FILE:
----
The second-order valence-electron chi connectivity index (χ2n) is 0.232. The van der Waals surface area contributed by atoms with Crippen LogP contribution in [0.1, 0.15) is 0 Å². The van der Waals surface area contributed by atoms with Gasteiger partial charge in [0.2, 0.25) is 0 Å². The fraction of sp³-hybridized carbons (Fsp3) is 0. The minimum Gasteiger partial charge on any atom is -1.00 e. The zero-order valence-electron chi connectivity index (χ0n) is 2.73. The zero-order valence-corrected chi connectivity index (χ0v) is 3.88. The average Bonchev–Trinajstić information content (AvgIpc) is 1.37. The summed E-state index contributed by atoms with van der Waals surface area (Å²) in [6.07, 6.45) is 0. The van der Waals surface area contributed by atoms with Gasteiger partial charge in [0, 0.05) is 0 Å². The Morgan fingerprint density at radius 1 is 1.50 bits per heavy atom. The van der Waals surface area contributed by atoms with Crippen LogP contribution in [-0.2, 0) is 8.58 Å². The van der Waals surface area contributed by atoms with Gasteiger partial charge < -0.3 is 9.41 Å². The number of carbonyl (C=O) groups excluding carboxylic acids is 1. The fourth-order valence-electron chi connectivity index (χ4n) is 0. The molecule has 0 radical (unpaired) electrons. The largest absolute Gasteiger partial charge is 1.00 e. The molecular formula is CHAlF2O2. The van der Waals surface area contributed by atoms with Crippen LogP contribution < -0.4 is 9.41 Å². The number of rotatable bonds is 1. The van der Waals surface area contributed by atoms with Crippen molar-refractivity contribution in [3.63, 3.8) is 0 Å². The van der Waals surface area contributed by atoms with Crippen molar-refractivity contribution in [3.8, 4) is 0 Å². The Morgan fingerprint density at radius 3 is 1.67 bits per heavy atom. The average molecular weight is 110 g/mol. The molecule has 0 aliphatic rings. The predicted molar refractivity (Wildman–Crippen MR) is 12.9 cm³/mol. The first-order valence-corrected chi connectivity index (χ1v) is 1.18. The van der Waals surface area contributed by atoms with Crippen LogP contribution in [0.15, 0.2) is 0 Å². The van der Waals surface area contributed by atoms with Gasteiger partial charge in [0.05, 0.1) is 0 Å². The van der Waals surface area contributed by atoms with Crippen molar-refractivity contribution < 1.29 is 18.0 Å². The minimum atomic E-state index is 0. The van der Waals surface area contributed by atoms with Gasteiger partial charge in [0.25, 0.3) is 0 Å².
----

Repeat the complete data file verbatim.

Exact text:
The second-order valence-electron chi connectivity index (χ2n) is 0.232. The van der Waals surface area contributed by atoms with Crippen LogP contribution in [0.1, 0.15) is 0 Å². The van der Waals surface area contributed by atoms with Gasteiger partial charge in [0.2, 0.25) is 0 Å². The fraction of sp³-hybridized carbons (Fsp3) is 0. The minimum Gasteiger partial charge on any atom is -1.00 e. The zero-order valence-electron chi connectivity index (χ0n) is 2.73. The zero-order valence-corrected chi connectivity index (χ0v) is 3.88. The average Bonchev–Trinajstić information content (AvgIpc) is 1.37. The summed E-state index contributed by atoms with van der Waals surface area (Å²) in [6.07, 6.45) is 0. The van der Waals surface area contributed by atoms with Gasteiger partial charge in [0, 0.05) is 0 Å². The Morgan fingerprint density at radius 1 is 1.50 bits per heavy atom. The van der Waals surface area contributed by atoms with Crippen LogP contribution in [-0.2, 0) is 8.58 Å². The van der Waals surface area contributed by atoms with Gasteiger partial charge < -0.3 is 9.41 Å². The number of carbonyl (C=O) groups excluding carboxylic acids is 1. The fourth-order valence-electron chi connectivity index (χ4n) is 0. The molecule has 0 radical (unpaired) electrons. The largest absolute Gasteiger partial charge is 1.00 e. The molecular formula is CHAlF2O2. The van der Waals surface area contributed by atoms with Crippen LogP contribution < -0.4 is 9.41 Å². The number of rotatable bonds is 1. The van der Waals surface area contributed by atoms with Crippen molar-refractivity contribution in [3.63, 3.8) is 0 Å². The van der Waals surface area contributed by atoms with Crippen molar-refractivity contribution in [3.8, 4) is 0 Å². The Morgan fingerprint density at radius 3 is 1.67 bits per heavy atom. The average molecular weight is 110 g/mol. The molecule has 0 aliphatic rings. The predicted molar refractivity (Wildman–Crippen MR) is 12.9 cm³/mol. The first-order valence-corrected chi connectivity index (χ1v) is 1.18. The van der Waals surface area contributed by atoms with Crippen LogP contribution in [0.15, 0.2) is 0 Å². The van der Waals surface area contributed by atoms with Gasteiger partial charge in [0.05, 0.1) is 0 Å². The van der Waals surface area contributed by atoms with Crippen molar-refractivity contribution < 1.29 is 18.0 Å². The minimum atomic E-state index is 0. The van der Waals surface area contributed by atoms with Gasteiger partial charge in [0.25, 0.3) is 0 Å².